UNITED NATIONS: by Senator Norm ColemanNews Weekly
Secretary-General Kofi Annan must resign
, December 18, 2004
It's time for UN Secretary-General Kofi Annan to resign.
Over the past seven months, the US Senate permanent subcommittee on investigations, which I chair, has conducted an exhaustive, bipartisan investigation into the scandal surrounding the UN oil-for-food program.
That noble program was established by the UN to ease the suffering of the Iraqi people, then languishing under Saddam Hussein's iron-fisted rule, as well as the economic sanctions imposed on Iraq by the UN after the first Gulf War. While sanctions were designed to instigate the removal of Hussein from power, or at least render him impotent, the oil-for-food program was designed to support the Iraqi people with food and other humanitarian aid under the watchful eye of the UN.
Our investigative subcommittee has gathered overwhelming evidence that Hussein turned this program on its head. Rather than erode his grip on power, the program was manipulated by Hussein to line his own pockets and actually strengthen his position at the expense of the Iraqi people.Abuses
At our hearing on November 15, we presented evidence that Hussein accumulated more than $US21 billion through abuses of the oil-for-food program and UN sanctions.
We continue to amass evidence that he used the overt support of prominent members of the UN, such as France and Russia, along with numerous foreign officials, companies and possibly even senior UN officials, to exploit the program to his advantage.
We have obtained evidence that indicates that Hussein doled out lucrative oil allotments to foreign officials, sympathetic journalists and even one senior UN official, in order to undermine international support for sanctions.
In addition, we are gathering evidence that Hussein gave hundreds of thousands - maybe even millions - of oil-for-food dollars to terrorists and terrorist organisations. All of this occurred under the supposedly vigilant eye of the UN.
While many questions concerning oil-for-food remain unanswered, one conclusion has become abundantly clear: Kofi Annan should resign.
The decision to call for his resignation does not come easily, but I have arrived at this conclusion because the most extensive fraud in the history of the UN occurred on his watch.
Annan was at the helm of the UN for all but a few days of the oil-for-food program, and he must, therefore, be held accountable for the UN's utter failure to detect or stop Hussein's abuses. The consequences of the UN's ineptitude cannot be overstated: Hussein was empowered to withstand the sanctions regime, remain in power, and even rebuild his military.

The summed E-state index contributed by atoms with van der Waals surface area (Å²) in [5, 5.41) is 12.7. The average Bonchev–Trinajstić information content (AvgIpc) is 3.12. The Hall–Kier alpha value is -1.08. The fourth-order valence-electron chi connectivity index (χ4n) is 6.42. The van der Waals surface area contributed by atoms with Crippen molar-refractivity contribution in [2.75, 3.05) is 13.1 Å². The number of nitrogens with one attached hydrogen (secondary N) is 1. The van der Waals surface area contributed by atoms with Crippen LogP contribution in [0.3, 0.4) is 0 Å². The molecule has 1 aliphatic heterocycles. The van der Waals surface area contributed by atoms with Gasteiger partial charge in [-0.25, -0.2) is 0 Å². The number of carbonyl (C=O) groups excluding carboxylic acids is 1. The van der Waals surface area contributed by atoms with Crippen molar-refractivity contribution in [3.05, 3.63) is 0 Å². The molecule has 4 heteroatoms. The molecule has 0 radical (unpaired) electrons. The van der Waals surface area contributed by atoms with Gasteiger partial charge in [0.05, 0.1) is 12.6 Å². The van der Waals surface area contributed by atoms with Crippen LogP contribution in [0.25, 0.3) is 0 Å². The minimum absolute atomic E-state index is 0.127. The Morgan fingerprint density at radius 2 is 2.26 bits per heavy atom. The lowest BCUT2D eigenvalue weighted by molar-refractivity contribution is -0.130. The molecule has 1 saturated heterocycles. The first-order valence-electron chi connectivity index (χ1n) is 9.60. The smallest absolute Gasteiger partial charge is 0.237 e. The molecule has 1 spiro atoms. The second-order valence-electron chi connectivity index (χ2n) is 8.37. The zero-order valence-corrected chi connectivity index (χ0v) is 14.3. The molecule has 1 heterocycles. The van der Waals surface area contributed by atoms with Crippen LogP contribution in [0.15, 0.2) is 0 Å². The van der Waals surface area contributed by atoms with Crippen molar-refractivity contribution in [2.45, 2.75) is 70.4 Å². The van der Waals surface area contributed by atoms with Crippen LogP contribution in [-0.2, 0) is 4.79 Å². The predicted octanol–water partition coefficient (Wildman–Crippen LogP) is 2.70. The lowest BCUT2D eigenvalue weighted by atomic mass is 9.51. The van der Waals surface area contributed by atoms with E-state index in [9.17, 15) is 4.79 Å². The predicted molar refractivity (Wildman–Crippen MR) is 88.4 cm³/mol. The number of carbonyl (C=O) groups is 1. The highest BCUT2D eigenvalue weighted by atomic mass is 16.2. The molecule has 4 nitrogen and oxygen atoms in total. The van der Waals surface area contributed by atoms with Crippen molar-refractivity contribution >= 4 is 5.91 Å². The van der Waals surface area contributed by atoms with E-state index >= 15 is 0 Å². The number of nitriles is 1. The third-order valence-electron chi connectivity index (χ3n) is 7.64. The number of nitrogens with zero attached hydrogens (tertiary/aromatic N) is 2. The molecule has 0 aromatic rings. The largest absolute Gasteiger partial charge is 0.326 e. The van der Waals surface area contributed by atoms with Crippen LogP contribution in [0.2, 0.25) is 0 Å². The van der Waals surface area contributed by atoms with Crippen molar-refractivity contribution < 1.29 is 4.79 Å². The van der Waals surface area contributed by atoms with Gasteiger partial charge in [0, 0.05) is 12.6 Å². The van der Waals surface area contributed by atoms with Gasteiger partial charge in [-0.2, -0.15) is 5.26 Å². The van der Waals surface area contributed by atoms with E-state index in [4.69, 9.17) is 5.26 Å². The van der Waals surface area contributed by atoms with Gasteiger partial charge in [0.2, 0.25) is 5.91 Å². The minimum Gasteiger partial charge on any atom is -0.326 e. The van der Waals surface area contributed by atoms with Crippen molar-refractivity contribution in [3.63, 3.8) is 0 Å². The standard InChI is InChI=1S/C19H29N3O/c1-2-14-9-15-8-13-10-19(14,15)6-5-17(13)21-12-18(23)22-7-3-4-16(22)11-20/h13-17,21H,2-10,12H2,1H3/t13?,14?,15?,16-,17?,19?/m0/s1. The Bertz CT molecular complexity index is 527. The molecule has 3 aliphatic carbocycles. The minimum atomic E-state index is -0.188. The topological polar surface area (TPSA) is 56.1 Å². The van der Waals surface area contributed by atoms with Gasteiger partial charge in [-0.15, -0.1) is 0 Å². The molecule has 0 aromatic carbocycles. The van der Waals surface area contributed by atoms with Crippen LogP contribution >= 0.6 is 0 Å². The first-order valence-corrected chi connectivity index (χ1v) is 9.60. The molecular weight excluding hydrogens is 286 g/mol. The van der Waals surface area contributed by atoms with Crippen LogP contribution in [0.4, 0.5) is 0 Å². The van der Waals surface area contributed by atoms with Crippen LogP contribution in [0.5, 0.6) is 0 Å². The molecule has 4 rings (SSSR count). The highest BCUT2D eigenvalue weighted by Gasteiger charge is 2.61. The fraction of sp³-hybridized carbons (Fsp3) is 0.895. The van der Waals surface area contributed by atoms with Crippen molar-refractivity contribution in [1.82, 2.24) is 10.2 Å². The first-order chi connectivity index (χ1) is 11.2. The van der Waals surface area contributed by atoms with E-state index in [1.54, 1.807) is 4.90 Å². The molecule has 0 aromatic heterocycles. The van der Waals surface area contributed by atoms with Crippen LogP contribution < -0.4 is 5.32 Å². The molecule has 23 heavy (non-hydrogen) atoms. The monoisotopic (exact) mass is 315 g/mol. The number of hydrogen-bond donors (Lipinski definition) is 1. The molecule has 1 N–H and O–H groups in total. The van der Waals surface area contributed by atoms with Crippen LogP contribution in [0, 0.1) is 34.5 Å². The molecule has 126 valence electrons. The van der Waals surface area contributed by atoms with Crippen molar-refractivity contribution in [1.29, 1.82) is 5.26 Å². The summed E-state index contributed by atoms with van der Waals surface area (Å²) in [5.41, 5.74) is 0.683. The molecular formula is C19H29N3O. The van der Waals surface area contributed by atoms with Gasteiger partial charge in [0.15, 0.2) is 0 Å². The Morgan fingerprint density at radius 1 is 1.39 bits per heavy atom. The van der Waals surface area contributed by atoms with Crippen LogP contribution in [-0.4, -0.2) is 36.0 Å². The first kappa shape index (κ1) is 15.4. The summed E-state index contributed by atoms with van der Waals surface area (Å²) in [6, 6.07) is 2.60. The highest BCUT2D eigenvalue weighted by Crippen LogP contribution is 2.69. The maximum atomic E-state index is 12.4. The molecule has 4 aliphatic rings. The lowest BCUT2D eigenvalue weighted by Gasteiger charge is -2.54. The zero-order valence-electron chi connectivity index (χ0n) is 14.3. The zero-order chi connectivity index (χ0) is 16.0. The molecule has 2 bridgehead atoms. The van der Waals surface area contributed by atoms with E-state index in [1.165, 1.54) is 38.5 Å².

Since it was never likely that the UN Security Council, some of whose permanent members were awash in Hussein's favours, would ever call for Hussein's removal, the US and its coalition partners were forced to put troops in harm's way to oust him by force. Today, money swindled from oil-for-food may be funding the insurgency against coalition troops in Iraq and other terrorist activities against US interests.
To make matters worse, the actions of Annan's own son have been called into question. Specifically, the UN recently admitted that Kojo Annan received more money than previously disclosed from a Swiss company named Cotecna, which was hired by the UN to monitor Iraq's imports under oil-for-food. Recently, there are growing, albeit unproven, allegations that Kofi Annan himself not only understands his son's role in this scandal - but that he has been less than forthcoming in what he knew, and when he knew it.
As a former prosecutor, I believe in the presumption of innocence. Such revelations, however, cast a dark cloud over Annan's ability to address the UN's quagmire. Annan has named the esteemed Paul Volcker to investigate oil-for-food-related allegations, but the latter's team is severely hamstrung in its efforts. His panel has no authority to compel the production of documents or testimony from anyone outside the UN. Nor does it possess the power to punish those who fabricate information, alter evidence or omit material facts. We must also recognise that Volcker's effort is wholly funded by the UN, at Annan's control.
Therefore, while I have faith in Volcker's integrity and abilities, it is clear the UN simply cannot root out its own corruption while Annan is in charge.
All of this adds up to one conclusion: It's time for Kofi Annan to step down. The massive scope of this debacle demands nothing less. If this widespread corruption had occurred in any legitimate organisation around the world, its CEO would have been ousted long ago, in disgrace. Why is the UN different?
- Republican Senator Coleman is chairman of the US Senate's permanent subcommittee on investigations, and a member of the Senate foreign relations committee.